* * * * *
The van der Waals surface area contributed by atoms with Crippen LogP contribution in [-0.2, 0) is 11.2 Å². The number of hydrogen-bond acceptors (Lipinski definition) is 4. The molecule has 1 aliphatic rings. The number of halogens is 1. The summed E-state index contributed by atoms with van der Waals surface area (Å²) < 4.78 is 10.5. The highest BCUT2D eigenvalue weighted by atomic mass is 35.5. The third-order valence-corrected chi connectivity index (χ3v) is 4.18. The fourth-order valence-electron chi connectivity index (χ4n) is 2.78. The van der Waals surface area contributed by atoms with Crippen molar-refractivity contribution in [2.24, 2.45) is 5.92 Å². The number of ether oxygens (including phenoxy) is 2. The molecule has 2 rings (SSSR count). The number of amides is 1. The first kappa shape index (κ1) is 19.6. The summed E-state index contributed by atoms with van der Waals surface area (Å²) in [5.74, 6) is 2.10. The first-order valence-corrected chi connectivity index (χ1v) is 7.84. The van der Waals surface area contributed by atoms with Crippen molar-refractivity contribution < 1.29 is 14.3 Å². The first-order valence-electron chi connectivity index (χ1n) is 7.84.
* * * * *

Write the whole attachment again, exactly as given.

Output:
The van der Waals surface area contributed by atoms with Crippen LogP contribution in [-0.2, 0) is 11.2 Å². The number of hydrogen-bond acceptors (Lipinski definition) is 4. The molecule has 1 aliphatic rings. The number of halogens is 1. The summed E-state index contributed by atoms with van der Waals surface area (Å²) < 4.78 is 10.5. The highest BCUT2D eigenvalue weighted by atomic mass is 35.5. The third-order valence-corrected chi connectivity index (χ3v) is 4.18. The fourth-order valence-electron chi connectivity index (χ4n) is 2.78. The van der Waals surface area contributed by atoms with Crippen molar-refractivity contribution in [2.24, 2.45) is 5.92 Å². The number of ether oxygens (including phenoxy) is 2. The molecule has 2 rings (SSSR count). The number of amides is 1. The first kappa shape index (κ1) is 19.6. The summed E-state index contributed by atoms with van der Waals surface area (Å²) in [5.74, 6) is 2.10. The first-order valence-corrected chi connectivity index (χ1v) is 7.84. The van der Waals surface area contributed by atoms with Crippen molar-refractivity contribution < 1.29 is 14.3 Å². The first-order valence-electron chi connectivity index (χ1n) is 7.84.